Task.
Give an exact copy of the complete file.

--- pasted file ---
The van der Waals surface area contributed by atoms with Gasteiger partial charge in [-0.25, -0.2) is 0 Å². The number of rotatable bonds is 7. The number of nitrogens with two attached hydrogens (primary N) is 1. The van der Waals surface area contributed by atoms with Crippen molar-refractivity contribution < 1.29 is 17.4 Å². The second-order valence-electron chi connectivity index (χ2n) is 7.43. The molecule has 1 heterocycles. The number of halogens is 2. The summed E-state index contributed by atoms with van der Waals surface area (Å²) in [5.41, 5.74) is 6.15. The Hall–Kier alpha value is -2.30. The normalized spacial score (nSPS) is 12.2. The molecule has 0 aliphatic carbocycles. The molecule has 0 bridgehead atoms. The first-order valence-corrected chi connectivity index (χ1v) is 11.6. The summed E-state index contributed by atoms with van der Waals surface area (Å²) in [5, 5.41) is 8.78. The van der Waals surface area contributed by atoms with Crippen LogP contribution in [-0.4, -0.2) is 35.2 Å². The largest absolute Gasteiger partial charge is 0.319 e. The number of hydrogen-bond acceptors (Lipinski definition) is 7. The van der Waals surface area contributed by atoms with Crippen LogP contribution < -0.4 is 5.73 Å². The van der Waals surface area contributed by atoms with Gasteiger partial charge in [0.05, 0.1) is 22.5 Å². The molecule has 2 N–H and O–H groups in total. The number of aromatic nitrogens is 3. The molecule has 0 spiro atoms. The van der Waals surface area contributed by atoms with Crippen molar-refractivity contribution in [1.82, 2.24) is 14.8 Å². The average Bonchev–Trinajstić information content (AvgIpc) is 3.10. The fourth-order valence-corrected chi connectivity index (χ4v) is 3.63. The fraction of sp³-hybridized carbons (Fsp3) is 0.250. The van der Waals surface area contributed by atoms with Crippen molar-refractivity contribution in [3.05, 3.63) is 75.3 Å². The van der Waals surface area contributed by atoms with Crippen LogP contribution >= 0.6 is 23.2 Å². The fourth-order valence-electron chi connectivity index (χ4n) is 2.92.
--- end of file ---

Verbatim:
The van der Waals surface area contributed by atoms with Gasteiger partial charge in [-0.25, -0.2) is 0 Å². The number of rotatable bonds is 7. The number of nitrogens with two attached hydrogens (primary N) is 1. The van der Waals surface area contributed by atoms with Crippen molar-refractivity contribution < 1.29 is 17.4 Å². The second-order valence-electron chi connectivity index (χ2n) is 7.43. The molecule has 1 heterocycles. The number of halogens is 2. The summed E-state index contributed by atoms with van der Waals surface area (Å²) in [5.41, 5.74) is 6.15. The Hall–Kier alpha value is -2.30. The normalized spacial score (nSPS) is 12.2. The molecule has 0 aliphatic carbocycles. The molecule has 0 bridgehead atoms. The first-order valence-corrected chi connectivity index (χ1v) is 11.6. The summed E-state index contributed by atoms with van der Waals surface area (Å²) in [5, 5.41) is 8.78. The van der Waals surface area contributed by atoms with Crippen LogP contribution in [-0.4, -0.2) is 35.2 Å². The largest absolute Gasteiger partial charge is 0.319 e. The number of hydrogen-bond acceptors (Lipinski definition) is 7. The van der Waals surface area contributed by atoms with Crippen LogP contribution < -0.4 is 5.73 Å². The van der Waals surface area contributed by atoms with Gasteiger partial charge in [0.05, 0.1) is 22.5 Å². The molecule has 2 N–H and O–H groups in total. The number of aromatic nitrogens is 3. The molecule has 0 spiro atoms. The van der Waals surface area contributed by atoms with Crippen molar-refractivity contribution in [1.82, 2.24) is 14.8 Å². The average Bonchev–Trinajstić information content (AvgIpc) is 3.10. The fourth-order valence-corrected chi connectivity index (χ4v) is 3.63. The fraction of sp³-hybridized carbons (Fsp3) is 0.250. The van der Waals surface area contributed by atoms with Crippen molar-refractivity contribution in [3.05, 3.63) is 75.3 Å². The van der Waals surface area contributed by atoms with Crippen LogP contribution >= 0.6 is 23.2 Å². The fourth-order valence-electron chi connectivity index (χ4n) is 2.92.